People walk near the Great Hall of the People at Beijing's Tiananmen Square.
China will replace the world's largest economy within two decades, but it may not become a superpower and acquire the stature of the United States, says a report from the US intelligence community.
"China alone will probably have the largest economy, surpassing that of the United States a few years before 2030," says the US National Intelligence Council (NIC) in a report titled Global Trends 2030: Alternative Worlds.
But it does not mean that China will emerge as a superpower in the mould of the United States to play a major role in the international arena by forging alliances to take on global issues, says the report.
"Being the largest economic power is important... it isn't necessarily the largest economic power that always is going to be the superpower," said Mathew Burrows, counsellor to the NIC.
Aimed to promote strategic thinking, the report which is published every four years, captures the tide of "megatrends" that predicts transformation across the world. The latest report coincides with the re-election of Barack Obama as president of the United States.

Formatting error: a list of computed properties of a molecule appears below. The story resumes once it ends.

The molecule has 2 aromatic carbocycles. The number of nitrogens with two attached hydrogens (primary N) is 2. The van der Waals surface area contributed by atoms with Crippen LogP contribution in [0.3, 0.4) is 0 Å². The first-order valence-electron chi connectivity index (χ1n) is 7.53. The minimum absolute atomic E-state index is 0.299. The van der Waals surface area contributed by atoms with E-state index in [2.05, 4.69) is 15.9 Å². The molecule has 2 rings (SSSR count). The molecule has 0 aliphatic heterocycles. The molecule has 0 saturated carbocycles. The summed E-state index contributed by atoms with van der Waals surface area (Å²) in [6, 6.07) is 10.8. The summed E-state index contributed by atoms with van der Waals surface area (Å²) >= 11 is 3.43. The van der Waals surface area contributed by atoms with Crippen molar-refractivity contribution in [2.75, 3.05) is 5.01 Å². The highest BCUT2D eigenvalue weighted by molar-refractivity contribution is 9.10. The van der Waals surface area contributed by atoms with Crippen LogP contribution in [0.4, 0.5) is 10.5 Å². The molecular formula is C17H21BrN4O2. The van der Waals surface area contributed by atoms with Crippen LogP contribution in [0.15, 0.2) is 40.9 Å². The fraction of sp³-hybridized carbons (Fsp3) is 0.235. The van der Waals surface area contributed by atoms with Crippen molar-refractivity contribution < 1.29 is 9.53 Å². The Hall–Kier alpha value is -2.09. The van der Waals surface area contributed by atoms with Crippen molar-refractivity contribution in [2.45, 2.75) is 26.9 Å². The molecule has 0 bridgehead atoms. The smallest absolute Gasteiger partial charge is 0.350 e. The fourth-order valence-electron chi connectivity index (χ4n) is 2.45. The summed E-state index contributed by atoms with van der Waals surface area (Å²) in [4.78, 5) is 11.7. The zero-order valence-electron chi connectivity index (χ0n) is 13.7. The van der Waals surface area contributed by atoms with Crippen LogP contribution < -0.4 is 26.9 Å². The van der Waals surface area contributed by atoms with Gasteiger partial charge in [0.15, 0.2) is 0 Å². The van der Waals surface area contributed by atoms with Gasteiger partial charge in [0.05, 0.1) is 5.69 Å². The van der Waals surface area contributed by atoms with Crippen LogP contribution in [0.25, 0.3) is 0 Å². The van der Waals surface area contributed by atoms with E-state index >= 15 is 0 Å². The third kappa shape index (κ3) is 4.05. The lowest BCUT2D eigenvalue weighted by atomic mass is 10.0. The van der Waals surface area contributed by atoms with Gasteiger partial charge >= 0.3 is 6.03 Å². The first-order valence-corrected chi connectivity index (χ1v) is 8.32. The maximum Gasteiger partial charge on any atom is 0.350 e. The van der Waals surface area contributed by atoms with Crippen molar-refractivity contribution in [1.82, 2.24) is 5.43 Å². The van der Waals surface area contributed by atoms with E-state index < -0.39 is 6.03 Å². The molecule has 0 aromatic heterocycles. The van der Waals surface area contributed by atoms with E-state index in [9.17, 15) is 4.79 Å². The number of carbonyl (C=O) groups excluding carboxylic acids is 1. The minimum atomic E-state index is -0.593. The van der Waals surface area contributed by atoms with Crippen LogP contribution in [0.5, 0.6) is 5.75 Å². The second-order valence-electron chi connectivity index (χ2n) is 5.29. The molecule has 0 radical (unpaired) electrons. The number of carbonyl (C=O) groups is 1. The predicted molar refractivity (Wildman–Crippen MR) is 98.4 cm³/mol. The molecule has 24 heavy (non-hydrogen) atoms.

It also predicts that Asia will emerge as the next global power wielding more "overall power" by 2030 overtaking the combined power of the US and Europe in terms of the size of the population, gross domestic product (GDP) and military spending as well as in technology development.
The report unfurls a gloomy scenario for the developed nations with an ageing population coupled with slowing growth and decline in living standards.
"The economies of Europe, Japan, and Russia are likely to continue their slow relative declines."
It also highlights climate change, global warming, depletion of natural resources and increased competition for food and water as the scenario for the future decades as the number of people who can be counted as middle class swells three-fold to three billion in two decades.
The report identifies the economies of China, India and Brazil to generate more middle class citizens with better education and health as well as more wealth and power.
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